For phonics / word study, all three girls are going with the Kolbe-default, MCP plaid. I continue to like it very much. We skip some of the exercises that aren’t my favorite though, usually the “write a letter to your friend . . . ” ones. We’re in it for the phonics.
Geography: Kolbe changed their geography book, and I haven’t seen the new one. I like the old one so much I bought the levels I didn’t have on clearance from the friendly Kolbe bookstore lady. But we’re in an off-year for geography, too much going on elsewhere. We’ll be back at it next year.
History: I’m sticking with my program of keeping all kids on the same general history topic. They are anchored to Mr. Boy, who is in 8th grade and finishing out with American this year, and then he’ll be back to Greek next year. Doing the four year cycle of Greek-Roman-Middle-Modern works pretty well for us. We aren’t the kind of people who would fail to study Africa and Asia just because no one made us. So, what it looks like textbook-wise:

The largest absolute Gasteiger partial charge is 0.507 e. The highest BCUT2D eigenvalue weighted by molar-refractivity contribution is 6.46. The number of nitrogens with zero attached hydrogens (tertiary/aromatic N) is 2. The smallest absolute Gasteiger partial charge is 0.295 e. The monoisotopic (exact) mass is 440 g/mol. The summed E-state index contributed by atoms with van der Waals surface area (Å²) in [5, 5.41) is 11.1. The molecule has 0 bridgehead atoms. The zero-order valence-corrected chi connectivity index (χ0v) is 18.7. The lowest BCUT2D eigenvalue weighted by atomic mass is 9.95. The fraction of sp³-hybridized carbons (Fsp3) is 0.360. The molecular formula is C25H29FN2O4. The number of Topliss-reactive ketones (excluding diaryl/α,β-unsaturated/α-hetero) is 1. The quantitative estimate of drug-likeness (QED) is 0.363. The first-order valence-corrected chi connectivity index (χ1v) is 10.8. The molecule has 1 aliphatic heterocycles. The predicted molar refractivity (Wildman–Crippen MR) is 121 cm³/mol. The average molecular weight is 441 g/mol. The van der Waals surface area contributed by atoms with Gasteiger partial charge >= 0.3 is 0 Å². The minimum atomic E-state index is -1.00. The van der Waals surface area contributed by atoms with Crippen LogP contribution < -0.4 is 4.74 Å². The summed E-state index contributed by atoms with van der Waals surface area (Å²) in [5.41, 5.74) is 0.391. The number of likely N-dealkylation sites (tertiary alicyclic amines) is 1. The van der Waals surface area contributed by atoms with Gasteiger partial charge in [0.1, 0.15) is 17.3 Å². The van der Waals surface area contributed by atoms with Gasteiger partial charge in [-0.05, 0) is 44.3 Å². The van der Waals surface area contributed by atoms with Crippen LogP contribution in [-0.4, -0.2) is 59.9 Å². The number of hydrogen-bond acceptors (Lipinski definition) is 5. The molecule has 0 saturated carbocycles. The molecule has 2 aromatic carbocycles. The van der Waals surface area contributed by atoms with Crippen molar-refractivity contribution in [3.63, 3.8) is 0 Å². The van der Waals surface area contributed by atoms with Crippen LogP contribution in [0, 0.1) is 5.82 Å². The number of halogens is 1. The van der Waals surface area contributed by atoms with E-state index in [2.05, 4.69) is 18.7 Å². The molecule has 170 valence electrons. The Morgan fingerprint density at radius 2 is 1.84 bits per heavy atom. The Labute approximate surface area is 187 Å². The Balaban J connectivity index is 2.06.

8th Grader is doing Christ in the Americas, per the Kolbe plans. He complains it’s all pro-Catholic agitiprop, but I like that. (It is a survey of American History, but with a strongly Catholic orientation.) He did Christ the King Lord of History last year, same complaints / parental approval. Tip: Kolbe publishes two sets of course plans for these — one for middle school, one for high school. If you aren’t sure what to choose, you can request both (if you’re enrolled), then take a look and see which is a better fit.